Last year, a group of Norwegian auditors touched down in a remote corner of Iceland to meet with Climeworks, a Swiss company that built the world’s largest plant of its kind. They weren’t there just to open the books, but to open machines that were doing what none had done before at this scale: remove carbon directly from the air.
For three days, auditors from DNV, a firm that specializes in quality assurance and risk management, interviewed staff, reviewed hundreds of pages of documents and inspected everything from air collector containers to sensors quantifying carbon dioxide levels. Their efforts were part of a mission to figure out if the first facility to capture carbon from the air and store it underground was actually doing what Climeworks claimed.
The results would have profound implications for not just Climeworks, but for the nascent carbon removal industry as a whole. Luckily for the company — and industry as a whole — DNV found Climeworks and its storage partner Carbfix were doing what investors and customers have paid them hundreds of millions to do.
The carbon removal industry is at a turning point, with a growing number of startups promising to do what Climeworks has done. As more and more buyers commit millions of dollars to this still mostly unproven field that BloombergNEF forecasts could grow to a $1 trillion industry in less than two decades, they’re starting to demand proof that companies are delivering on those promises. In a world that will likely need to remove billions of tons of carbon pollution a year from the atmosphere by mid-century to limit global warming to 1.5C, vetting companies’ ability to deliver is also vital for the climate.
In short, the three most important words in carbon removal are monitoring, reporting and verification (MRV), or the process of measuring how much CO2 has actually been removed, reporting the results to a third party and verifying that what was purchased was actually delivered. It’s an incredibly complex process to pull carbon dioxide from the air, and the fate of the climate hinges on getting right.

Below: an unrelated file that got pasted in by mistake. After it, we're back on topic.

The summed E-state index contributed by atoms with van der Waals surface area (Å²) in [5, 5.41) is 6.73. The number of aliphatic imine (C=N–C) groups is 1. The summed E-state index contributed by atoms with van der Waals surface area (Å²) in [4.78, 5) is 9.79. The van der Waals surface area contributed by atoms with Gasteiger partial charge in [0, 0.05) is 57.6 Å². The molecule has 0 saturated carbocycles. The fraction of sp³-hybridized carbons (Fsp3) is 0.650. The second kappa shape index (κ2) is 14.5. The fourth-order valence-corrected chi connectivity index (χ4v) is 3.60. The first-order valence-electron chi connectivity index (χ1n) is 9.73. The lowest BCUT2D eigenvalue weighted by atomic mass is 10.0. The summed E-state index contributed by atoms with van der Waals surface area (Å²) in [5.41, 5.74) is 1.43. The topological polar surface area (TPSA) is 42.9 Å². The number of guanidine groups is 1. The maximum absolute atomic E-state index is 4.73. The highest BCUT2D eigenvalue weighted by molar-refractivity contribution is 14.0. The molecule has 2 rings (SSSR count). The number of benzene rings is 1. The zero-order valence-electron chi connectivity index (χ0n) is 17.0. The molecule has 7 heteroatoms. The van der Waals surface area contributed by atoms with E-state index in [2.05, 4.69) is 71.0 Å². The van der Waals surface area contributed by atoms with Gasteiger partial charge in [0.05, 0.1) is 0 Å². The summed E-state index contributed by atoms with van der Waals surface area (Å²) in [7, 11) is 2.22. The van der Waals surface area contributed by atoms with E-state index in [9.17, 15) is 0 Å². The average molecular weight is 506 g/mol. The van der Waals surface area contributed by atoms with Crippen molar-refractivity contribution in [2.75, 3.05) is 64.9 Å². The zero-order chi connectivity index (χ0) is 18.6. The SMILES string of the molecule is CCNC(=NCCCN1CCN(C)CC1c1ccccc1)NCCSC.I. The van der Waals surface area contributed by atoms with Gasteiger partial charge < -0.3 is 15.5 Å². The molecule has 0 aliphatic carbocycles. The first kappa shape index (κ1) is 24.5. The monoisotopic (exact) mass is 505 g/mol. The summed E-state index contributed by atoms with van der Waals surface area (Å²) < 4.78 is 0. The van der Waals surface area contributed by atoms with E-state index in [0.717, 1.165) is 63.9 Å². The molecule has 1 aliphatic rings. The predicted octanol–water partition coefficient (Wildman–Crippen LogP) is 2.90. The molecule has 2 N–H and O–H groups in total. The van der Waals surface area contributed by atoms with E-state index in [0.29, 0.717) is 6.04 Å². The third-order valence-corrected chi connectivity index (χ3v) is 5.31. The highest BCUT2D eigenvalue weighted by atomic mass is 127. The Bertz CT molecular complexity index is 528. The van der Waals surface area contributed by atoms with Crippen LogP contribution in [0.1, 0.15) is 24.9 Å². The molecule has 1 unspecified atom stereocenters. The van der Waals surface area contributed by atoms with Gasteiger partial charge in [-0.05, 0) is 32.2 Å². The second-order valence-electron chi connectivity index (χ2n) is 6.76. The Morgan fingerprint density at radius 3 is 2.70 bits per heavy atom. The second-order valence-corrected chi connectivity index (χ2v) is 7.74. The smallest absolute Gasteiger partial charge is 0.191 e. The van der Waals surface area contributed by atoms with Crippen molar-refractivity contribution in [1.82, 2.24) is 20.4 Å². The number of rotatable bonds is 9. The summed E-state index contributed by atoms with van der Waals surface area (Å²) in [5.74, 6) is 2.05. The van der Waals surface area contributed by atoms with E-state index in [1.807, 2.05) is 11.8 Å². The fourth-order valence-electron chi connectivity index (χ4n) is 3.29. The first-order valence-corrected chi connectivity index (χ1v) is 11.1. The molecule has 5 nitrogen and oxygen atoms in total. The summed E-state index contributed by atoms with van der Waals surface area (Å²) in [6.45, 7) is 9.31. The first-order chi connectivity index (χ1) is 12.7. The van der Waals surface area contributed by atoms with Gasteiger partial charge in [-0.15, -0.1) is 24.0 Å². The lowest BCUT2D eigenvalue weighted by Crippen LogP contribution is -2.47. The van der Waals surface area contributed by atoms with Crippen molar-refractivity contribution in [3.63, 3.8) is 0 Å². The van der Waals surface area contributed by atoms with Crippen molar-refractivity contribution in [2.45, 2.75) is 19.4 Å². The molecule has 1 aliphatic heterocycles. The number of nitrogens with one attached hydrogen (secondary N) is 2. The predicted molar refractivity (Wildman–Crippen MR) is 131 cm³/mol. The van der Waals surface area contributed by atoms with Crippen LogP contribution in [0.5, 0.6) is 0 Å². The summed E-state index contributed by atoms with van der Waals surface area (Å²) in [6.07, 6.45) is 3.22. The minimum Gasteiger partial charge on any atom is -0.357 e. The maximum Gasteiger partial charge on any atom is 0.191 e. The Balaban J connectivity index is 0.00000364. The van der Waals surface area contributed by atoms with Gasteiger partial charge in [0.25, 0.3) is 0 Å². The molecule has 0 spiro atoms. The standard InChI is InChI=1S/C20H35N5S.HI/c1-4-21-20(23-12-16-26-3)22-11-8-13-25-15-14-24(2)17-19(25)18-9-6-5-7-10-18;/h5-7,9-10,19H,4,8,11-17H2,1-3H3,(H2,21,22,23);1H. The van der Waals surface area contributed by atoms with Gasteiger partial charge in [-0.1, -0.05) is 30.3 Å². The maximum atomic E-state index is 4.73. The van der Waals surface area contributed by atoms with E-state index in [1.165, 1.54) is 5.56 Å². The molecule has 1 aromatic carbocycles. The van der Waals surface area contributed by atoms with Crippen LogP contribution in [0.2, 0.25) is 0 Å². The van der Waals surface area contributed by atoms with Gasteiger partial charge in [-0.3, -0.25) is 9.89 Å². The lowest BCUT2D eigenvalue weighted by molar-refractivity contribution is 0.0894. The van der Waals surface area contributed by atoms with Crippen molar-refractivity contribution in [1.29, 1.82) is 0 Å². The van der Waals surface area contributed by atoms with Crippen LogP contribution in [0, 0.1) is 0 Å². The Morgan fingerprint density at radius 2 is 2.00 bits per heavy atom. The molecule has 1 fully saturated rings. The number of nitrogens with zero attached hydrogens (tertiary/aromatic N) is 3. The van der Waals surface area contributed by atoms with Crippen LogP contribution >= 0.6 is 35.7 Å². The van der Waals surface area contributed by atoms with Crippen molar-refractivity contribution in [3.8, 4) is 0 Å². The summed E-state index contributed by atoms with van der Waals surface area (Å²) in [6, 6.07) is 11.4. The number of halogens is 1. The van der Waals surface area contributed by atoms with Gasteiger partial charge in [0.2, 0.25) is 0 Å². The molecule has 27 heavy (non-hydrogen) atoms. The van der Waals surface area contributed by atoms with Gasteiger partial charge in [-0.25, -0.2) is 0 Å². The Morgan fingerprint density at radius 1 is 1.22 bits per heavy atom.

“Fundamentally, [MRV is] the thing that proves we did what we said we would do,” said Anu Khan, the deputy director of science and innovation at Carbon180, a carbon removal policy group.
The private and public sector are placing increasing emphasis on MRV. The $100 million XPRIZE Carbon Removal competition, what the group says is the largest incentive prize in history, is requiring finalists to submit to an extensive measurement and verification assessment to be considered for the grand prize. The Department of Energy recently awarded $15 million to national labs focused on advancing MRV best practices and capabilities. Frontier, a major carbon removal buyers club led by Stripe with over $1 billion at its disposal, has also made robust MRV a major component in how it’s evaluating CDR companies applying for funding. “In order to sign an offtake agreement, we have to understand how you can actually measure and verify the thing that you are selling,” said Nan Ransohoff, the head of Frontier and of Stripe’s climate projects.
Money is pouring into the space, partly because the stakes are high and partly because good MRV is hard to do. Carbon removal is a mostly invisible process. The market for it is like the Wild West, with no rules or standards governing how services are bought and sold. To further complicate things, scientific and technological uncertainty still abound about how different types of carbon removal actually work.
Every carbon removal technique poses a unique set of MRV challenges. Pulverizing rocks and spreading them over large areas of land can accelerate natural processes that remove CO2 from the atmosphere, for example, yet how the size of rock dust affects the rate of CO2 uptake is still an area of active research.
As the spotlight on carbon removal grows, the shortcomings of and collapse of trust in the carbon offset market are increasingly on the mind of carbon removal founders.
“We need deliveries of actually trustworthy carbon removal, and the way to get there is to be very transparent,” said Peter Reinhardt, the founder of Charm Industrial, a startup that stores carbon in the form of bio-oil it injects underground.
In 2022, Charm collaborated with carbon management firm Carbon Direct and consulting firm EcoEngineers to publish a prototype protocol to help inform MRV standards for the type of carbon removal the startup performs, called bio-oil sequestration. It also started publishing a registry on its website that documents every ton of carbon removed for customers, including a life cycle analysis of each step in the process. While self-regulation and transparency are steps in the right direction, it’s a far cry from independent, outside oversight that the industry will need to truly garner the trust of buyers and the public.